There's a disease infecting many of our churches. I call it Cool Church Cancer.
It's a progressive disease that happens in three steps:
Step 1: A cool, new church comes to town. Or a cool, new pastor.
Step 2: Some people leave our church for the cool church.
Step 3: We respond with anger, jealousy or both.
(Note: sometimes steps two and three happen in reverse order.)
I know about this first-hand, because there are a lot of cool, new churches where I live, in Orange County, California. Cool big churches. Cool huge churches. Cool super-duper-mega-churches.
My church isn’t one of them.
Instead, every Sunday morning, thousands of church-goers drive past our front door on their way to dozens of cool churches.
That used to bother me. A lot.
As I outline in the second chapter of The Grasshopper Myth, “How Trying to Build a Big Church Nearly Killed Me – and My Church”, I tried to copy the cool churches. Then I got jealous of them. Then I got mad. Then I burned out.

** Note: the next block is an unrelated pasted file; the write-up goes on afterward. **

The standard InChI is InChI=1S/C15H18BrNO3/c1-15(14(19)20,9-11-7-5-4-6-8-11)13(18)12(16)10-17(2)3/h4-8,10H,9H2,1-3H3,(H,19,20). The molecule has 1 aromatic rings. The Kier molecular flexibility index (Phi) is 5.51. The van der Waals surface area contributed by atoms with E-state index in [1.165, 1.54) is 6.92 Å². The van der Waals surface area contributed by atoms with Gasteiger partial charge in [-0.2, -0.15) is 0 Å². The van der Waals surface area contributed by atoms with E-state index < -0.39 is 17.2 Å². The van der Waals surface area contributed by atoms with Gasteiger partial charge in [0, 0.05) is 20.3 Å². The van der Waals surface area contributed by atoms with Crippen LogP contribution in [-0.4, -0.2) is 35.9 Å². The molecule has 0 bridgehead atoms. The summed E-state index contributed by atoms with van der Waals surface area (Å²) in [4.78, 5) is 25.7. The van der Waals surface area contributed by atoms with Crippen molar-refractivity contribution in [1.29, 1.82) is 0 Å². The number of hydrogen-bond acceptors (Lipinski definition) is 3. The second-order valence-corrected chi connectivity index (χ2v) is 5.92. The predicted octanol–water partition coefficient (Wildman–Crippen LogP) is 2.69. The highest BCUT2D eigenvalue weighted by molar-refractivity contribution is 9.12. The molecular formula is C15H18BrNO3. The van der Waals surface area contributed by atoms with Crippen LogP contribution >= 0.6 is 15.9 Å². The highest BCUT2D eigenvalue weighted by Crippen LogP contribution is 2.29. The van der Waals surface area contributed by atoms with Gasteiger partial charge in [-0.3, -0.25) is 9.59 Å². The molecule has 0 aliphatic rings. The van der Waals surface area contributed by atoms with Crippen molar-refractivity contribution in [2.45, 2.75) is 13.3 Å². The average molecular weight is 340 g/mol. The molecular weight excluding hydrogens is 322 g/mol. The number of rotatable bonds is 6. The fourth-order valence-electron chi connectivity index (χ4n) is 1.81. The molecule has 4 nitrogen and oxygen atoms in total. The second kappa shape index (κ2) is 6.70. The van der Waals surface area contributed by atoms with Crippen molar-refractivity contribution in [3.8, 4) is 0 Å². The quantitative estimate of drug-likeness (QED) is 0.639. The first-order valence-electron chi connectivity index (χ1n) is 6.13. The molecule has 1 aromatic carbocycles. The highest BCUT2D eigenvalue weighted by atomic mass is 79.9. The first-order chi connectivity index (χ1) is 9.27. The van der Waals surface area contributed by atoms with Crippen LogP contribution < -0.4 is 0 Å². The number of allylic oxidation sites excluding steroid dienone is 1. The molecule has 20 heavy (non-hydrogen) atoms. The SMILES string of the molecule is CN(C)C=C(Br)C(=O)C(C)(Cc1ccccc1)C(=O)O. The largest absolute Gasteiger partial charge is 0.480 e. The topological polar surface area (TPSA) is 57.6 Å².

Finally, I grew tired of feeling jealous, got help, started redefining success and changed my attitudes and actions.
Today, I’m a Cool Church Cancer survivor.
The first step in my cure? Recognizing that the cool church wasn't the cancer. My anger and jealousy of them were the cancer. And it was killing me and my church, not them.
Here are seven lessons I learned the hard way. I hope they can help you so you don't make the same mistakes I made.
1. Don’t Get Mad, Get Healthy
It’s so easy to get mad when people leave our church for the cool, new church.
- We get mad at the cool church. “They’re just about entertaining people, not deep teaching.”
- We get mad at the people who left our church. “They’re so shallow to chase fads and cool programs for their kids.”
- We get mad at the people in our church. “What’s wrong with them? If they'd step up, we’d be a cool church, too!”
- We get mad at ourselves. “What am I doing wrong?”
- We get mad at God. “I’m being so faithful. Why aren’t you honoring that, Lord?”
Jealousy and anger are like weeds in the garden. We need to root them out. Then we need to replace them with healthy plants. There's no bigger enemy to nasty weeds than a healthy garden.